Up to the middle of the third century, the Church was well-nigh unanimous in referring the Apocalypse to the Apostle John. Only one catholic writer of an earlier date, Caius of Rome, used language which may be construed into an adverse reference to this book.1 After the middle of the third century, a portion of the Church was disposed, for a time, to doubt the apostolic authorship of the Apocalypse. The source of the doubt seems to have been a dogmatic bias. There was occasion to oppose an intemperate millenarianism. This found an ostensible ground in the symbolic language of the Apocalypse. So hostility to the dogma led to prejudice against the book. The first to begin a critical attack, of which we have any record, was Dionysius of Alexandria. He called attention to the difference between the style of the Apocalypse and that of the Fourth Gospel, and leaned to the conjecture that the former was written by an Ephesian presbyter by the name of John. This Ephesian presbyter has also figured not a little in the representations of later critics. But there is no real warrant for the existence of such a person, except an ambiguous passage from Papias. And,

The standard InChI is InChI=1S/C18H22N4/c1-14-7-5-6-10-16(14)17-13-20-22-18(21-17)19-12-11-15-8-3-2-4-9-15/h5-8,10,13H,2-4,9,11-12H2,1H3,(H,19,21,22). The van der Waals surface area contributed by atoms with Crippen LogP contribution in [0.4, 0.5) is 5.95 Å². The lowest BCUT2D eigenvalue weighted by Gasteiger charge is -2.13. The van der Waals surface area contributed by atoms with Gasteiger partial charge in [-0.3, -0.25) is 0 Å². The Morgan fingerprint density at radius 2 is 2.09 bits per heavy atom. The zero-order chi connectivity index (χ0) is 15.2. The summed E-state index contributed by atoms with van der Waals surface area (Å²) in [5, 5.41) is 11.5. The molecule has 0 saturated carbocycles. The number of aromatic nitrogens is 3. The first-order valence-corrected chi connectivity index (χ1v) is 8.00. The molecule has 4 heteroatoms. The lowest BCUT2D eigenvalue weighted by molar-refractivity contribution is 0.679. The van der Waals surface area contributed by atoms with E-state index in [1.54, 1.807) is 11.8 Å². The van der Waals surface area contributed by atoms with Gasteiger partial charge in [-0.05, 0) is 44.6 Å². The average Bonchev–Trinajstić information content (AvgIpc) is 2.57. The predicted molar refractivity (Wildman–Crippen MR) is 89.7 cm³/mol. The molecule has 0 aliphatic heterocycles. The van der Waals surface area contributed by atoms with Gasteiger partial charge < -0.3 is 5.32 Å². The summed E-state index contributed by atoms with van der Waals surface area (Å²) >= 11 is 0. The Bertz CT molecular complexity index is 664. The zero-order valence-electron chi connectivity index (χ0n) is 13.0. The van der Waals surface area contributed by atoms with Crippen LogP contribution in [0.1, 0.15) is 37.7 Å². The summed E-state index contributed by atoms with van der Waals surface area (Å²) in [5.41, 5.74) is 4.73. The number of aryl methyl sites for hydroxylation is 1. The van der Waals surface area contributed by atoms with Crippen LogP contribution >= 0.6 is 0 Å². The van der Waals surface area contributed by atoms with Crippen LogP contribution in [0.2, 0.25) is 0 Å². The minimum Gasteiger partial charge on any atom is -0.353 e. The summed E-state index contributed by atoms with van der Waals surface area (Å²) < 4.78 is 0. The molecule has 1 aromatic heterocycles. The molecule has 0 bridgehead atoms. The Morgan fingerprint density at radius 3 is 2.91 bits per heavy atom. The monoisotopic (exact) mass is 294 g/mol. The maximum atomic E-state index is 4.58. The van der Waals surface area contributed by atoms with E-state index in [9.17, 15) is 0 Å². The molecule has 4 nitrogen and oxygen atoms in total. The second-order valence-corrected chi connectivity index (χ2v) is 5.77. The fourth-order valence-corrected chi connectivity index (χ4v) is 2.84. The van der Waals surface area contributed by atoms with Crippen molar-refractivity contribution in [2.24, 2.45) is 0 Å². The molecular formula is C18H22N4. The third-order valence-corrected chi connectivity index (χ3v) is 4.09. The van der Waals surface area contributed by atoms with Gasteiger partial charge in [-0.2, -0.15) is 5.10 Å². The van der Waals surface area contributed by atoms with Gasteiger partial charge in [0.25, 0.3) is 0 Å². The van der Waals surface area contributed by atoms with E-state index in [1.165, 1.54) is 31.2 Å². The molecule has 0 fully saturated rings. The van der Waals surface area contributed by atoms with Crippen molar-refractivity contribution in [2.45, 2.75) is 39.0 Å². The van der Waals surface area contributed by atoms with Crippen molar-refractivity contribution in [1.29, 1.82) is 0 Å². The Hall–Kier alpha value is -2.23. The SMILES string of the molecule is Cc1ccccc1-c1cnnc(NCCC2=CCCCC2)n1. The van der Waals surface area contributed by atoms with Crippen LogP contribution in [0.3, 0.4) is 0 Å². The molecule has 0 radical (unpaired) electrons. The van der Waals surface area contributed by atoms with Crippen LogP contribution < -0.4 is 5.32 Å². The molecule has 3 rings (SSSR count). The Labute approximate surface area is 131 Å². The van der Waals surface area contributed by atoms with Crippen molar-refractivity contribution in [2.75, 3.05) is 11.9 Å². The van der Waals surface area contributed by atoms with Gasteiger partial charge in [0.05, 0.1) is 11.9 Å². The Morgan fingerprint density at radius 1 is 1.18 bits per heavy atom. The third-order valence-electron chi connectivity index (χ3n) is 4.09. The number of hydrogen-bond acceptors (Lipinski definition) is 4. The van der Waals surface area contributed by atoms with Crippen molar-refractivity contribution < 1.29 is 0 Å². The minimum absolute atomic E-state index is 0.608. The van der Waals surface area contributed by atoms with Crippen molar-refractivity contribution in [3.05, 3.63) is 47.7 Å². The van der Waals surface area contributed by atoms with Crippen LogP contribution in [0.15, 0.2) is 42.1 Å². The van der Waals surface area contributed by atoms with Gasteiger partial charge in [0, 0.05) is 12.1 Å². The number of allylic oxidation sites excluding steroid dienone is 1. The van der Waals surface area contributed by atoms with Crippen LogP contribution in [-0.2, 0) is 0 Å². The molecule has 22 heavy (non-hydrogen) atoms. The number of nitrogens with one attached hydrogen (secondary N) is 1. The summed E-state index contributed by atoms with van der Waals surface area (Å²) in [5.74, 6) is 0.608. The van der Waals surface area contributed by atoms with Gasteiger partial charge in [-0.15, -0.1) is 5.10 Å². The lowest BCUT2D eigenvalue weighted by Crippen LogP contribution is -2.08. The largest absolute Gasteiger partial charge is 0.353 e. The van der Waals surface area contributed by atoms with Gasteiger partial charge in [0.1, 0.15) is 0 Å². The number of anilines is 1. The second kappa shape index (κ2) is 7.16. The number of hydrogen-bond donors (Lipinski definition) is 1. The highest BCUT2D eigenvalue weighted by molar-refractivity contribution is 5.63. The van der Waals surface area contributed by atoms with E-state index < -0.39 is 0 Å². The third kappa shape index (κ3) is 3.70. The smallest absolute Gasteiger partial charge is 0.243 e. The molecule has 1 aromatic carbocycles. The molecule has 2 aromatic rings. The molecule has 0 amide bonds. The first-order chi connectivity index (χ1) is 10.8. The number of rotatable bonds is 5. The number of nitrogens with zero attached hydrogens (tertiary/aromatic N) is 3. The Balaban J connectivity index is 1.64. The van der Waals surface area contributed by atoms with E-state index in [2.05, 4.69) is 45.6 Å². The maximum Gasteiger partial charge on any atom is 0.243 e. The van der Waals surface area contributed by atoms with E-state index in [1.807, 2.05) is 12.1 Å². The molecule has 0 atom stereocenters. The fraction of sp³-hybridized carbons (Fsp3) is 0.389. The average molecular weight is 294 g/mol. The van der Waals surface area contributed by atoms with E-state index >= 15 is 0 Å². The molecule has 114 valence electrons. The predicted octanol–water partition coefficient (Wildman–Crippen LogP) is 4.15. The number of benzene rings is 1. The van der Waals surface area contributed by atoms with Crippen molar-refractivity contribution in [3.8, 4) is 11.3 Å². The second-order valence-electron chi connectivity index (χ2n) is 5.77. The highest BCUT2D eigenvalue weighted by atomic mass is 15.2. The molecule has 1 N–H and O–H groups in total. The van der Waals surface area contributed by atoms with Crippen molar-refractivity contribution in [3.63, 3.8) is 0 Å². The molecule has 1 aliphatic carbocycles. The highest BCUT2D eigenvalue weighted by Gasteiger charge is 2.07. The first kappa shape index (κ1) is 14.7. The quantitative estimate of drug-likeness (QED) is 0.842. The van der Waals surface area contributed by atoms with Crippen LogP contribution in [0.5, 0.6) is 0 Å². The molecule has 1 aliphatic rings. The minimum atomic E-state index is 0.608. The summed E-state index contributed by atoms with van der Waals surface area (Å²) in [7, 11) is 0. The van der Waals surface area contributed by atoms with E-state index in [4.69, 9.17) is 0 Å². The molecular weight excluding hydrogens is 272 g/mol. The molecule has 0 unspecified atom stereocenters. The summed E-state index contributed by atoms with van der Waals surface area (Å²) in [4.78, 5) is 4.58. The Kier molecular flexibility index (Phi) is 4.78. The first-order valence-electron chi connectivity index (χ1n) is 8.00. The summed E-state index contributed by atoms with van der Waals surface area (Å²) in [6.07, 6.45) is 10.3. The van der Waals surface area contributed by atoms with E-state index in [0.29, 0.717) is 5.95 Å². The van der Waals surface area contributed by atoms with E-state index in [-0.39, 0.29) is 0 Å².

1 Euseb., Hist. Eccl., iii. 28. 2 Euseb., vii. 24, 25.
2 The mere conjecture of Dionysius is, of course, no evidence as to fact. The reference to two tombs at Ephesus is of little more weight. They may denote that there were at one time rival claims as to the place of the apostle's sepulture; indeed, Jerome inforins us (De Viris Illustr., ix.) that some in his day thought that both the tombs inscribed to John were memorials of the evangelist. We are thus left with next